An eccentric and popular career recidivist in Dublin over the last 15 years or so, Cahill began as a cheeky youth (played by Neil Jordan’s Butcher Boy, Eamonn Owens, in dreamy, kinetic flashbacks that hark back to Boorman’s debut feature, the 1965 Dave Clarke Five romp Having a Wild Weekend [aka Catch Us If You Can]). As an adult, he cunningly plays up to the more marketable aspects of his individualistic nature, assembling a scrappy yet quirky gang and appearing in public swathed in a hooded parka and peeking through fingers spread over his homely yet genial face (Gleeson apparently looks much like Cahill in his prime). He also quickly develops a reputation for brazenness, reinforced by imaginatively planned heists of a seemingly impregnable jewel warehouse and an art collection that includes the only privately owned Vermeer (sequences that boldly mix agonizing tension and precocious wit). Stalked by his own private Javert in the form of the increasingly frustrated and weary Inspector Ned Kenny (Jon Voight, who starred for Boorman in Deliverance) and hounded by seemingly the entire Dublin constabulary, Cahill tries to lead as normal a life as is possible -- normal, that is, for a celebrated criminal who, with the blessing of his wife Frances (Maria Doyle Kennedy), starts another family with her sister Tina (Angeline Ball, in an entirely different set of Commitments).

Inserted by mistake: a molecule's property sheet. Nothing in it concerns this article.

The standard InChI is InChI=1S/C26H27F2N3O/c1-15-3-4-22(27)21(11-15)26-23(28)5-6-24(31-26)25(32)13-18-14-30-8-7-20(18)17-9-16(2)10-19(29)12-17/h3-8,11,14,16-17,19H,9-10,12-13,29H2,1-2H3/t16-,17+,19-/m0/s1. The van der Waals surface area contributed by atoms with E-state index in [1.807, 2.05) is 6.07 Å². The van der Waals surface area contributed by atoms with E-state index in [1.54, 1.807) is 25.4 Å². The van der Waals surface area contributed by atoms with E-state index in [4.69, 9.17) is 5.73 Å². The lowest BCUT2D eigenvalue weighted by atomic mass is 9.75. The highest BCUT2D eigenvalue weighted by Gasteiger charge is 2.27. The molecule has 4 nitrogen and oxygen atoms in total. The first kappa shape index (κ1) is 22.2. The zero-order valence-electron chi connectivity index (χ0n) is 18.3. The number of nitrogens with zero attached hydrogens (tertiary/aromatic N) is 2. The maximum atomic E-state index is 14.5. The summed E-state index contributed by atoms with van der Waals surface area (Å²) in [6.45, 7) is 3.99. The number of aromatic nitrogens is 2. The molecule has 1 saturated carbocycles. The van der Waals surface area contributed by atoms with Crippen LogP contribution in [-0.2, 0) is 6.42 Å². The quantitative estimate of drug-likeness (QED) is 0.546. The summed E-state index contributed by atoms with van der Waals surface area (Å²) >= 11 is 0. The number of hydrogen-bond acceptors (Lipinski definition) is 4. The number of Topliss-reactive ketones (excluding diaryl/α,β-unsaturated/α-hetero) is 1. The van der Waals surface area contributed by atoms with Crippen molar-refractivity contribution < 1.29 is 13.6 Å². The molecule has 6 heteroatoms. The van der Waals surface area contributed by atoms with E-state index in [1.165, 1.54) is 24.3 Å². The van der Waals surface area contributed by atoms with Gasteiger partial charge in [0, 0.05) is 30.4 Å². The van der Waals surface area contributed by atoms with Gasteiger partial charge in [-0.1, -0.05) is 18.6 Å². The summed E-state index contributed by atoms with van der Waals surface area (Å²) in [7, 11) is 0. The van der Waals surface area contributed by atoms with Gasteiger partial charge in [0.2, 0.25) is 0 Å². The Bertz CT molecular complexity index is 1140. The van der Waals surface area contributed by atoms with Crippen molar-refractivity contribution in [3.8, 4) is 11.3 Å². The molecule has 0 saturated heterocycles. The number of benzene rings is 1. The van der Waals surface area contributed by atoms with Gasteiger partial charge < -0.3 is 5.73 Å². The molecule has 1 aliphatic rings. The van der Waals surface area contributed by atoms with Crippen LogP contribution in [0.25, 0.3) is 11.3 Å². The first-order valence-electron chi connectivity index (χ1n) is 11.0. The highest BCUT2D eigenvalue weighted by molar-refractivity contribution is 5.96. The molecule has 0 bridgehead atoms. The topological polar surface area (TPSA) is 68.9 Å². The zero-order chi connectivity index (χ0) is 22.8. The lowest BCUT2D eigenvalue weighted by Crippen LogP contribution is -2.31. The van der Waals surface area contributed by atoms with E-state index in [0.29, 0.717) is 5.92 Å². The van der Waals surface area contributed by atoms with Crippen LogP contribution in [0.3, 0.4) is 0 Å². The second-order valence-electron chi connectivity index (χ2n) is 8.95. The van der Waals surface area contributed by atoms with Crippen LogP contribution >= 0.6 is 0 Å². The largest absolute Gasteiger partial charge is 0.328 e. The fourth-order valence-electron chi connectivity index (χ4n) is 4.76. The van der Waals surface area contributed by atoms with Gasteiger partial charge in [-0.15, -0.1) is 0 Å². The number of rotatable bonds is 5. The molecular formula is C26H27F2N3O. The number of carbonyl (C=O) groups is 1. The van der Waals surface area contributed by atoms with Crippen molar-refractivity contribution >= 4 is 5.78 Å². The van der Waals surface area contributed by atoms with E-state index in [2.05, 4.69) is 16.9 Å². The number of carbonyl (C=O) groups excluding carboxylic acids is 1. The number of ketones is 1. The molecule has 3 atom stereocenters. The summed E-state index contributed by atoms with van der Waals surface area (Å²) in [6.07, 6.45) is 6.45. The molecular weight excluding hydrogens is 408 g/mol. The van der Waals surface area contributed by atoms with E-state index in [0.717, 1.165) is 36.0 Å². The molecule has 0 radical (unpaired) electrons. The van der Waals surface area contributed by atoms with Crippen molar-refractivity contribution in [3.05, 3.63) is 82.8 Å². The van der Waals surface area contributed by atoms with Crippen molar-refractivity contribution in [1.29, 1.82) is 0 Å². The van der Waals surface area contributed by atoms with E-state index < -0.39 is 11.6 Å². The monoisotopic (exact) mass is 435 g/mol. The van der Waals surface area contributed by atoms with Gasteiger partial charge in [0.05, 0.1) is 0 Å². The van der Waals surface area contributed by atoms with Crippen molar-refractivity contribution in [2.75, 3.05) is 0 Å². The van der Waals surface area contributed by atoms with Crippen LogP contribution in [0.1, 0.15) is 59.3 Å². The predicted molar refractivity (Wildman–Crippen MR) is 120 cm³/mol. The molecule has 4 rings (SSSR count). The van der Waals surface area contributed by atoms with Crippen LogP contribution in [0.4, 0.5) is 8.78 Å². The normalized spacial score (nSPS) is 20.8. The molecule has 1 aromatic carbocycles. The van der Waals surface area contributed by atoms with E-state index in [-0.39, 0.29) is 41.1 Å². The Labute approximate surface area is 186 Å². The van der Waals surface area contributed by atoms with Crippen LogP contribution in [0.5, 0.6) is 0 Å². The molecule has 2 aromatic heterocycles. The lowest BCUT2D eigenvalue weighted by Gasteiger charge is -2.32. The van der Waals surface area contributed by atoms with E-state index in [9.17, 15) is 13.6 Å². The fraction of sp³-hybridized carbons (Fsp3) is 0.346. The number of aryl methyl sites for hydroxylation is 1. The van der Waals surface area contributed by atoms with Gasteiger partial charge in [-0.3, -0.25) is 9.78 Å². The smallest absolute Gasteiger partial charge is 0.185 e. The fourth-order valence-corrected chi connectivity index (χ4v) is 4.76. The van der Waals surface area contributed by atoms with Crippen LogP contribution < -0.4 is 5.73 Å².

Soon enough, Cahill’s fiercely independent nature runs him afoul of both the Irish Republican Army and the Ulster Volunteer Force and this inability and/or unwillingness to conform with the ongoing operations of fellow criminals -- not his friction with the police -- is the eventual cause of his downfall and 1994 murder (the slaying bookends the film).